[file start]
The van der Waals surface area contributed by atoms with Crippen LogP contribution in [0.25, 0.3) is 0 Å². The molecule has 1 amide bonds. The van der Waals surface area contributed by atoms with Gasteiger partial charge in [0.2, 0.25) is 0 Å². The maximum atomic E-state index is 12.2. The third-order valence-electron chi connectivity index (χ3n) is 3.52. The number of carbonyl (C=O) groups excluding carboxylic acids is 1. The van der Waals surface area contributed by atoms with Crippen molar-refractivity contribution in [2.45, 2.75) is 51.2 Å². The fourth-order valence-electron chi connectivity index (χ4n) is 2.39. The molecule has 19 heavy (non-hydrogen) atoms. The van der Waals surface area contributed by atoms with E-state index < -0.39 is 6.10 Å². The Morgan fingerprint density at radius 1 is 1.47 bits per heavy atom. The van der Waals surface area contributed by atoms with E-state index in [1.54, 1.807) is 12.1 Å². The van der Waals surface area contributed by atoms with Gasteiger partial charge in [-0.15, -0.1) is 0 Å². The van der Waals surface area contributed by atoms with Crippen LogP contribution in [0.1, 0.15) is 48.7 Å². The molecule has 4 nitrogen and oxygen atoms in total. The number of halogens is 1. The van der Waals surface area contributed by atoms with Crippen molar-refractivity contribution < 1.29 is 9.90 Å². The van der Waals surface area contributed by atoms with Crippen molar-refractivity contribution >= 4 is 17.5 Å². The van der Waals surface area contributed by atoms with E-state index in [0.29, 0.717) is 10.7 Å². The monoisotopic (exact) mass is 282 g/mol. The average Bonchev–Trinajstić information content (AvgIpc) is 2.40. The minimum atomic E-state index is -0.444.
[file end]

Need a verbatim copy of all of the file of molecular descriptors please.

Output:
The van der Waals surface area contributed by atoms with Crippen LogP contribution in [0.25, 0.3) is 0 Å². The molecule has 1 amide bonds. The van der Waals surface area contributed by atoms with Gasteiger partial charge in [0.2, 0.25) is 0 Å². The maximum atomic E-state index is 12.2. The third-order valence-electron chi connectivity index (χ3n) is 3.52. The number of carbonyl (C=O) groups excluding carboxylic acids is 1. The van der Waals surface area contributed by atoms with Crippen molar-refractivity contribution in [2.45, 2.75) is 51.2 Å². The fourth-order valence-electron chi connectivity index (χ4n) is 2.39. The molecule has 19 heavy (non-hydrogen) atoms. The van der Waals surface area contributed by atoms with E-state index < -0.39 is 6.10 Å². The Morgan fingerprint density at radius 1 is 1.47 bits per heavy atom. The van der Waals surface area contributed by atoms with E-state index in [1.54, 1.807) is 12.1 Å². The van der Waals surface area contributed by atoms with Gasteiger partial charge in [-0.15, -0.1) is 0 Å². The van der Waals surface area contributed by atoms with Crippen LogP contribution in [0.1, 0.15) is 48.7 Å². The molecule has 4 nitrogen and oxygen atoms in total. The number of halogens is 1. The van der Waals surface area contributed by atoms with Crippen molar-refractivity contribution < 1.29 is 9.90 Å². The van der Waals surface area contributed by atoms with Crippen molar-refractivity contribution >= 4 is 17.5 Å². The van der Waals surface area contributed by atoms with E-state index in [0.29, 0.717) is 10.7 Å². The monoisotopic (exact) mass is 282 g/mol. The average Bonchev–Trinajstić information content (AvgIpc) is 2.40. The minimum atomic E-state index is -0.444.